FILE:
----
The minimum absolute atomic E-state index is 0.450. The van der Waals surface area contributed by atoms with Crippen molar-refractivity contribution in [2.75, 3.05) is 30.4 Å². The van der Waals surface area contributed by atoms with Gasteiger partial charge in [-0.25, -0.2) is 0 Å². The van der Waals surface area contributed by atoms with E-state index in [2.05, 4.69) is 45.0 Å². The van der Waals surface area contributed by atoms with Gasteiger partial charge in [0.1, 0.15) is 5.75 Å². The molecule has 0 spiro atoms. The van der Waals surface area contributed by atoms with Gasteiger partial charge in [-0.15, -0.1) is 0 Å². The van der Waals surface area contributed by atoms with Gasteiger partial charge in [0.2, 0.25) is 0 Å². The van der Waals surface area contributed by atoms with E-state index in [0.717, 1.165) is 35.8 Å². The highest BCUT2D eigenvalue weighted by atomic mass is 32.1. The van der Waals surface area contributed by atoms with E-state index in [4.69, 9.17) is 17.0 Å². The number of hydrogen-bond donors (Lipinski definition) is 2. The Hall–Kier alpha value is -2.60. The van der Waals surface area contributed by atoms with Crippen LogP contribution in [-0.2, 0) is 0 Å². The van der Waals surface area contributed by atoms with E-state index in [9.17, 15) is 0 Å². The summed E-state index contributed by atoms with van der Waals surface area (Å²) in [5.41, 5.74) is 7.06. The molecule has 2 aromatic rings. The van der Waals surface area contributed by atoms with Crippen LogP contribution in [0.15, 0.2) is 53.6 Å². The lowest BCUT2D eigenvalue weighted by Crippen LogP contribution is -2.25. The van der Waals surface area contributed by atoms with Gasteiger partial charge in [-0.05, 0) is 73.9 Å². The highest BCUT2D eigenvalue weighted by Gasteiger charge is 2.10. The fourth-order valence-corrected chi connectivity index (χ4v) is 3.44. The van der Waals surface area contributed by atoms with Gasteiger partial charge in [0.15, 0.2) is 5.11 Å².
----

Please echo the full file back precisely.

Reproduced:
The minimum absolute atomic E-state index is 0.450. The van der Waals surface area contributed by atoms with Crippen molar-refractivity contribution in [2.75, 3.05) is 30.4 Å². The van der Waals surface area contributed by atoms with Gasteiger partial charge in [-0.25, -0.2) is 0 Å². The van der Waals surface area contributed by atoms with E-state index in [2.05, 4.69) is 45.0 Å². The van der Waals surface area contributed by atoms with Gasteiger partial charge in [0.1, 0.15) is 5.75 Å². The molecule has 0 spiro atoms. The van der Waals surface area contributed by atoms with Gasteiger partial charge in [-0.15, -0.1) is 0 Å². The van der Waals surface area contributed by atoms with Gasteiger partial charge in [0.2, 0.25) is 0 Å². The van der Waals surface area contributed by atoms with E-state index in [0.717, 1.165) is 35.8 Å². The highest BCUT2D eigenvalue weighted by atomic mass is 32.1. The van der Waals surface area contributed by atoms with E-state index in [4.69, 9.17) is 17.0 Å². The number of hydrogen-bond donors (Lipinski definition) is 2. The Hall–Kier alpha value is -2.60. The van der Waals surface area contributed by atoms with Crippen LogP contribution in [-0.2, 0) is 0 Å². The van der Waals surface area contributed by atoms with E-state index in [9.17, 15) is 0 Å². The summed E-state index contributed by atoms with van der Waals surface area (Å²) in [5.41, 5.74) is 7.06. The molecule has 2 aromatic rings. The van der Waals surface area contributed by atoms with Crippen LogP contribution in [0.15, 0.2) is 53.6 Å². The lowest BCUT2D eigenvalue weighted by Crippen LogP contribution is -2.25. The van der Waals surface area contributed by atoms with Gasteiger partial charge in [-0.05, 0) is 73.9 Å². The highest BCUT2D eigenvalue weighted by Gasteiger charge is 2.10. The fourth-order valence-corrected chi connectivity index (χ4v) is 3.44. The van der Waals surface area contributed by atoms with Gasteiger partial charge in [0.15, 0.2) is 5.11 Å².